Giant Food Inc. is making money again but has lowered its profit target in the wake of the supermarket price war, company executives told their stockholders yesterday.
"We are confident the second half of the year will see improvement" over the loss Giant suffered this summer, Chairman Isadore Cohen promised at the company's annual meeting.
Financial Vice President David B. Sykes said Giant "will be profitable in the third quarter now under way , and we will also be profitable in the fourth quarter."
Sykes declined to predict how much money Washington's biggest supermarket chain will earn, but said Giant has set a new goal of earning a profit of 1 1/4 percent of sales, a 6 percent return on its assets and a 15 to 16 percent profit on stockholders' equity in the company.
The 1 1/4 percent profit-margin target, Sykes conceded, is "lower than the five-year average" profit for the company, which historically has ranked in the upper half of the food industry in profitability.
Giant's lower target "reflects the reality of our industry" because competition is getting tougher and increasing efficiency "is getting increasingly difficult," Sykes added.
If Giant can meet the targets set by Sykes, the supermarket chain will earn between $18 million and $20 million profit on annual sales of $1.5 billion to $1.7 billion.
Sykes and Cohen said Giant does not expect to recapture the money it lost during the four-month food-price war that Giant started by announcing massive price cuts last spring.
"We could not without a miracle -- and miracles do not happen in our business -- make up what was lost in the last quarter, Sykes said.
He said that if the company can hit its profit target, the earnings "will permit Giant to expand and return an adequate amount to our shareholders in dividends and stock appreciation and will allow us to remain the price leader in our markets in Washington and Baltimore."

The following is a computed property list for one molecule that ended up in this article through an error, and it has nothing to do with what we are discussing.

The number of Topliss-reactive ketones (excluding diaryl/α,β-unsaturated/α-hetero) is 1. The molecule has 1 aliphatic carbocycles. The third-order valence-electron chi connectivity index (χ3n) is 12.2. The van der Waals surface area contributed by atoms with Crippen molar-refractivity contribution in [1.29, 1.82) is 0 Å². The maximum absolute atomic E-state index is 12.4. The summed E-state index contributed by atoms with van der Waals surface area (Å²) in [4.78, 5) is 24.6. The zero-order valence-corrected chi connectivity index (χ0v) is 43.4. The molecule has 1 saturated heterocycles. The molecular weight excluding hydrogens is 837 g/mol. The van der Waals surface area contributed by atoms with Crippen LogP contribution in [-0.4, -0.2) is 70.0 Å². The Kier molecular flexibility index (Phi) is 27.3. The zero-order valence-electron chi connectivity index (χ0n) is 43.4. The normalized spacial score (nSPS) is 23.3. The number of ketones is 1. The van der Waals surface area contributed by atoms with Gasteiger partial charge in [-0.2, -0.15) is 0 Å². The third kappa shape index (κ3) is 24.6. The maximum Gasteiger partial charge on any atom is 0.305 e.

Interviewed after the meeting, Cohen said he has no regrets about starting the price war, which he called "the most intense competitive battle our industry has ever seen.
"We were only responding to the competition," Cohen added. "I can assure you Giant will maintain a highly competitive position in our marketplace."
Cohen contended the company has accomplished its goal of sharply increasing sales. Giant's volume is up 15.6 percent since before the price war started, Cohen said, and customer counts, sales per customer and tonnage of food sold have all increased.
Cohen said Giant's earnings will begin to benefit later this year from the decision made at the time the price war started to stop marking prices on individual items. Despite some complaints about the end of item prices, he added, "consumers have accepted it."
When the employes who formerly marked prices are shifted to new jobs as required by union contracts, Giant's labor costs could drop by 0.5 percent or 1 percent of sales, Cohen said.